Why Personalized AI 'Coaches' May Be The Future Of Nutrition Advice

While there is a growing need for nutritionists in the world, access to these professionals can still be limited due to financial and geographic constraints. However, like many other problems, modern-day technology may be the solution, making these resources more attainable.

AI, or artificial intelligence, has already been implemented in many areas of the food industry. From automated self-service kiosks to AI-managed drive-thrus, there's endless potential for technology to improve the ways people understand and consume food.

According to The New York Times, AI-driven nutrition apps may be the answer for those with health conditions or those who just want to make more mindful food choices. The outlet specifically focuses on the app DayTwo, which was created in 2015. It's tailored to an individual's specific needs and has the mission to mitigate disease "through the gut microbiome and AI."

Read on to find out how this new type of personalized nutrition advice works.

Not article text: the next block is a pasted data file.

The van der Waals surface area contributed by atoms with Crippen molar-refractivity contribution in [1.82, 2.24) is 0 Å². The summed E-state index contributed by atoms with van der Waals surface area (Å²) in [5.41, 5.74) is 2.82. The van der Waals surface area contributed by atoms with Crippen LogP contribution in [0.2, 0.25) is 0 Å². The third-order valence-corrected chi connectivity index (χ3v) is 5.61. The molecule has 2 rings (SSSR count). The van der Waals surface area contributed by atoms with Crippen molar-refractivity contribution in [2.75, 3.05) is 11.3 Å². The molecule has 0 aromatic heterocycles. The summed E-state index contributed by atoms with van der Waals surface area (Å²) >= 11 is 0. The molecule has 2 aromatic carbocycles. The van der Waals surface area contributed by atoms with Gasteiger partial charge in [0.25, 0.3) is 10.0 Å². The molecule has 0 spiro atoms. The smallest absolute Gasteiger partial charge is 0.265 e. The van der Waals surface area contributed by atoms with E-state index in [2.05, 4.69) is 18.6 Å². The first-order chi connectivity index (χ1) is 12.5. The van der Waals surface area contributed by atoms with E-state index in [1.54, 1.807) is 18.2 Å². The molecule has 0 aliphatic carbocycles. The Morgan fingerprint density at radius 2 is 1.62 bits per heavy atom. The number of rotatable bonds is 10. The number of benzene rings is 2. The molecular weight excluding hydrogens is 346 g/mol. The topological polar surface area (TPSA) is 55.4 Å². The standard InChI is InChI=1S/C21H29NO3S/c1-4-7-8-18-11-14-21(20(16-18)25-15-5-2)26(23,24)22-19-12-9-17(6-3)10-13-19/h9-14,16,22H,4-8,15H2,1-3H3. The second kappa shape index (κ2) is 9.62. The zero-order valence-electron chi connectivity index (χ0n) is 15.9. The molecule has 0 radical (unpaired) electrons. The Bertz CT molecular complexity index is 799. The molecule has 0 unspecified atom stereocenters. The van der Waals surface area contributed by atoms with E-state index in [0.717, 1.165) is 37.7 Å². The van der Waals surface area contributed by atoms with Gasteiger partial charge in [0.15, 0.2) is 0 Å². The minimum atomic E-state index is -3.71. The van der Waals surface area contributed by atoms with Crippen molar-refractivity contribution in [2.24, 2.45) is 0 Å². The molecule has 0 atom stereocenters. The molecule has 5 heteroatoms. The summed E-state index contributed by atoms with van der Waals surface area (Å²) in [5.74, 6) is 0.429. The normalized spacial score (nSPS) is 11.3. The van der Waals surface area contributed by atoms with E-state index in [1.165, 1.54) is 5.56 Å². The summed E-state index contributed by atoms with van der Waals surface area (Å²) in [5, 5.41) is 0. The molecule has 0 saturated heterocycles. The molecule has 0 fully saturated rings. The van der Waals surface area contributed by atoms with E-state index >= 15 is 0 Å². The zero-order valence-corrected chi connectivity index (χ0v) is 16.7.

Personalized AI 'coaches' combine biology and technology for sound nutrition advice

The app DayTwo focuses on examining an individual's microbiome and metabolism with the research-based algorithm of its founders, Eran Elinav and Eran Segal, according to The New York Times. Dr. Elinav describes the app as being centered on the individual instead of the food — essentially serving as an AI-based nutrition "coach."

"Rather than measuring foods by caloric content and trying to come up with a 'healthy diet,' you need to start measuring the individual," said the immunologist, who works at the Weizmann Institute of Science in Israel, per the app's website.

DayTwo enables clients, such as Tom Idema, who has type 2 diabetes, to make healthy food choices based on their own chemical makeup. The process starts with a stool sample, which the company analyzes to create a profile for each individual. 

Therefore, within the app, foods aren't labeled as "good" or "bad" because it all depends on a user's blood sugar levels and unique gut health. Rather, the app uses scores to rate how healthy a meal is for a specific person.

Unfortunately, DayTwo is only available to employers or health plans as of this writing, but there's hope that it will expand to other consumers in the future.